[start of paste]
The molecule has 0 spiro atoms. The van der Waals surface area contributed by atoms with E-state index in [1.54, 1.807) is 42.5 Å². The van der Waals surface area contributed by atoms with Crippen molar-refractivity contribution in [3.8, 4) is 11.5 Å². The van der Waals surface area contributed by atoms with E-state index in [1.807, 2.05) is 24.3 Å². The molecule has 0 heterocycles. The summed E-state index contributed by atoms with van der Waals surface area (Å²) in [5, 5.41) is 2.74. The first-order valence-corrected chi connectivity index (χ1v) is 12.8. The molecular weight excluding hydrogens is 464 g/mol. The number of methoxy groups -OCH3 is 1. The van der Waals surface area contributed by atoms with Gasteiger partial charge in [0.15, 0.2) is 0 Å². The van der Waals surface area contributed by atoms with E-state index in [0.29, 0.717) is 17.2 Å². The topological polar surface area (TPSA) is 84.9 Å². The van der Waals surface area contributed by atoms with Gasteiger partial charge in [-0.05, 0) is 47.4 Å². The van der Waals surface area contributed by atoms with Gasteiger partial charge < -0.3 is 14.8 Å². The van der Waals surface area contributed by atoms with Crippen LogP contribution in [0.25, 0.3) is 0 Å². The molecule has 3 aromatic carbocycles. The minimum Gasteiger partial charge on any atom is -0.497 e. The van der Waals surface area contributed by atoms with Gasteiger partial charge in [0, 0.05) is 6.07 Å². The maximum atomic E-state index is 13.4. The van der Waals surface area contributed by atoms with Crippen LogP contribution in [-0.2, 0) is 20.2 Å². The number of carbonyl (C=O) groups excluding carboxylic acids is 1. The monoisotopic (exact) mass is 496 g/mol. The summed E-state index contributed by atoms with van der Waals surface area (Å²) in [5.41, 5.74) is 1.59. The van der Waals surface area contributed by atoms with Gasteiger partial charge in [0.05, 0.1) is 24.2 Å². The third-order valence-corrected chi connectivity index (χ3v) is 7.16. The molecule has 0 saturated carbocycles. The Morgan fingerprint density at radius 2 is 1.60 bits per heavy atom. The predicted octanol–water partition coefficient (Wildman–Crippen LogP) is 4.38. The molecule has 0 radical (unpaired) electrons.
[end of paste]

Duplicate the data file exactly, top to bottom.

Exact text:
The molecule has 0 spiro atoms. The van der Waals surface area contributed by atoms with E-state index in [1.54, 1.807) is 42.5 Å². The van der Waals surface area contributed by atoms with Crippen molar-refractivity contribution in [3.8, 4) is 11.5 Å². The van der Waals surface area contributed by atoms with E-state index in [1.807, 2.05) is 24.3 Å². The molecule has 0 heterocycles. The summed E-state index contributed by atoms with van der Waals surface area (Å²) in [5, 5.41) is 2.74. The first-order valence-corrected chi connectivity index (χ1v) is 12.8. The molecular weight excluding hydrogens is 464 g/mol. The number of methoxy groups -OCH3 is 1. The van der Waals surface area contributed by atoms with Gasteiger partial charge in [0.15, 0.2) is 0 Å². The van der Waals surface area contributed by atoms with E-state index in [0.29, 0.717) is 17.2 Å². The topological polar surface area (TPSA) is 84.9 Å². The van der Waals surface area contributed by atoms with Gasteiger partial charge in [-0.05, 0) is 47.4 Å². The van der Waals surface area contributed by atoms with Gasteiger partial charge < -0.3 is 14.8 Å². The van der Waals surface area contributed by atoms with Crippen LogP contribution in [0.25, 0.3) is 0 Å². The molecule has 3 aromatic carbocycles. The minimum Gasteiger partial charge on any atom is -0.497 e. The van der Waals surface area contributed by atoms with Gasteiger partial charge in [0, 0.05) is 6.07 Å². The maximum atomic E-state index is 13.4. The van der Waals surface area contributed by atoms with Crippen LogP contribution in [-0.2, 0) is 20.2 Å². The number of carbonyl (C=O) groups excluding carboxylic acids is 1. The monoisotopic (exact) mass is 496 g/mol. The summed E-state index contributed by atoms with van der Waals surface area (Å²) in [5.41, 5.74) is 1.59. The van der Waals surface area contributed by atoms with Gasteiger partial charge in [0.05, 0.1) is 24.2 Å². The third-order valence-corrected chi connectivity index (χ3v) is 7.16. The molecule has 0 saturated carbocycles. The Morgan fingerprint density at radius 2 is 1.60 bits per heavy atom. The predicted octanol–water partition coefficient (Wildman–Crippen LogP) is 4.38. The molecule has 0 radical (unpaired) electrons.